Neurocognitive disorders are devastating consequences of HIV infection. Although antiretroviral regimens have been efficacious in both improving life expectancy and decreasing dementia, there has not been an effect on the overall prevalence of HIV-associated neurocognitive disorders. Whether early institution of treatment, or treatment with drugs that effectively penetrate the blood–brain barrier, would help protect from such conditions is not known. Using the simian immunodeficiency virus/macaque model, we investigated the hypothesis that early introduction of antiretroviral treatment can protect the brain.Design and methods:
Animals were inoculated with simian immunodeficiency virus, and upon resolution of the acute infection period divided into two groups and treated, or not, with combination antiretroviral therapy. Viral, immune, and physiological parameters were measured during the course of infection, followed by assessment of viral, immune, and molecular parameters in the brain.Results:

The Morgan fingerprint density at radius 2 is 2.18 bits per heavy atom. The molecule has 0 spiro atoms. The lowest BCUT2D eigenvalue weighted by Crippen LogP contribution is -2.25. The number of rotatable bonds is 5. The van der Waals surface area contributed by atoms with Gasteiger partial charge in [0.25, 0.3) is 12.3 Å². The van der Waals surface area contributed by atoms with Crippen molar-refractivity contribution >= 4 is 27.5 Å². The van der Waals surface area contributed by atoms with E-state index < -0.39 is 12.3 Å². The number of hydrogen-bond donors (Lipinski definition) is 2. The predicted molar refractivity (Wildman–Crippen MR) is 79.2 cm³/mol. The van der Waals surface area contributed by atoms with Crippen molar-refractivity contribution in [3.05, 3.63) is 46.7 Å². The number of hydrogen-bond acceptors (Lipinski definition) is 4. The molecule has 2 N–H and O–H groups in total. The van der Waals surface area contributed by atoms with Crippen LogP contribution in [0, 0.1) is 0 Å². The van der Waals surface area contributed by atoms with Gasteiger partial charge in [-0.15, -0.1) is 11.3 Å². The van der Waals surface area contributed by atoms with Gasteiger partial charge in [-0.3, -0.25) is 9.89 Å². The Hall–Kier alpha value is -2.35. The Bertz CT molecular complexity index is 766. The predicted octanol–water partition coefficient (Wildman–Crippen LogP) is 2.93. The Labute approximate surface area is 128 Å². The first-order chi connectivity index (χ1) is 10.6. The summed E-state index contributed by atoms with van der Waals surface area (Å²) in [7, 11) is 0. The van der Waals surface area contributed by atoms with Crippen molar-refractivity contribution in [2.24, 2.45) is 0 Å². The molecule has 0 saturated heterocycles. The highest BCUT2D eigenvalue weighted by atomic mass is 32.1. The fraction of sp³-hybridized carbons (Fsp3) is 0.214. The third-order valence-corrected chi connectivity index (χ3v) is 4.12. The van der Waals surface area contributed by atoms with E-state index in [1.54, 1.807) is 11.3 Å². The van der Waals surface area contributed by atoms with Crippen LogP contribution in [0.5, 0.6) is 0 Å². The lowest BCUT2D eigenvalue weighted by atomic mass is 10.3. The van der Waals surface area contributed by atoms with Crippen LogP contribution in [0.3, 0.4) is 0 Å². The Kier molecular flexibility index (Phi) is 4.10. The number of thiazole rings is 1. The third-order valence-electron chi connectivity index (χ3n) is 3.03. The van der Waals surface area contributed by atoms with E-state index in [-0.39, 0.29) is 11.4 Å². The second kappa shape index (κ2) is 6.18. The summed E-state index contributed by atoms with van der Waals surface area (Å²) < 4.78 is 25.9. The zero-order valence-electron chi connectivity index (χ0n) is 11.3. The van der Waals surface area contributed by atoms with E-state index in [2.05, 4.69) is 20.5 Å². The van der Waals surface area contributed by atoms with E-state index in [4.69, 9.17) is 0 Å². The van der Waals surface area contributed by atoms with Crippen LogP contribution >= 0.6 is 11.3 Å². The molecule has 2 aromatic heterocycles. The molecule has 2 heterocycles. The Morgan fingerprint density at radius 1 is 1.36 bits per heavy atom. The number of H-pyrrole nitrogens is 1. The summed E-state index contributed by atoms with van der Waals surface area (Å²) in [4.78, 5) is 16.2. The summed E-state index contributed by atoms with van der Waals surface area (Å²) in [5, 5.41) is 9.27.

We observed that even with agents that show poor penetration into the central nervous system, early antiretroviral treatment prevented characteristic neurophysiological and locomotor alterations arising after infection and resulted in a significant decrease in brain viral load. Although the number of infiltrating immune cells in the brain did not change with treatment, their phenotype did, favoring an enrichment of effector T cells. Early treatment also significantly lowered brain levels of interferon-α, a cytokine that can lead to neurocognitive and behavioral alterations.Conclusion:
Early antiretroviral treatment prevents central nervous system dysfunction by decreasing brain viral load and interferon-α levels, which can have a profound impact over the course of infection.